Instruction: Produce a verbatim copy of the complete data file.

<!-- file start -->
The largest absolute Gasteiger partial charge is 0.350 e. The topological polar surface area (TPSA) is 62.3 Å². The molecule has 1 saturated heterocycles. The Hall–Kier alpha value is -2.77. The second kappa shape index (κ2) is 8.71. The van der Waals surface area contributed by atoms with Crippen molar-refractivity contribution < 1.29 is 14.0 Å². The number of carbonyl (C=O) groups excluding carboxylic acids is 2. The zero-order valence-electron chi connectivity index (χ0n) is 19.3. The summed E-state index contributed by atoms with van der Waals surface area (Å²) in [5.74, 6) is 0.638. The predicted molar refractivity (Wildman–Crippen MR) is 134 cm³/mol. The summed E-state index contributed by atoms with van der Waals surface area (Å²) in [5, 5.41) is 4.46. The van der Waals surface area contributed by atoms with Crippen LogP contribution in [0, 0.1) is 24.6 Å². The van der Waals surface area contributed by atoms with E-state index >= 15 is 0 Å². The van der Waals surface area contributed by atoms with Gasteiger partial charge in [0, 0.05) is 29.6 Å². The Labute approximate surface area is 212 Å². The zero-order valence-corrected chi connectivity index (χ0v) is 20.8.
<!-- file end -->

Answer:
The largest absolute Gasteiger partial charge is 0.350 e. The topological polar surface area (TPSA) is 62.3 Å². The molecule has 1 saturated heterocycles. The Hall–Kier alpha value is -2.77. The second kappa shape index (κ2) is 8.71. The van der Waals surface area contributed by atoms with Crippen molar-refractivity contribution < 1.29 is 14.0 Å². The number of carbonyl (C=O) groups excluding carboxylic acids is 2. The zero-order valence-electron chi connectivity index (χ0n) is 19.3. The summed E-state index contributed by atoms with van der Waals surface area (Å²) in [5.74, 6) is 0.638. The predicted molar refractivity (Wildman–Crippen MR) is 134 cm³/mol. The summed E-state index contributed by atoms with van der Waals surface area (Å²) in [5, 5.41) is 4.46. The van der Waals surface area contributed by atoms with Crippen LogP contribution in [0, 0.1) is 24.6 Å². The van der Waals surface area contributed by atoms with E-state index >= 15 is 0 Å². The van der Waals surface area contributed by atoms with Gasteiger partial charge in [0, 0.05) is 29.6 Å². The Labute approximate surface area is 212 Å². The zero-order valence-corrected chi connectivity index (χ0v) is 20.8.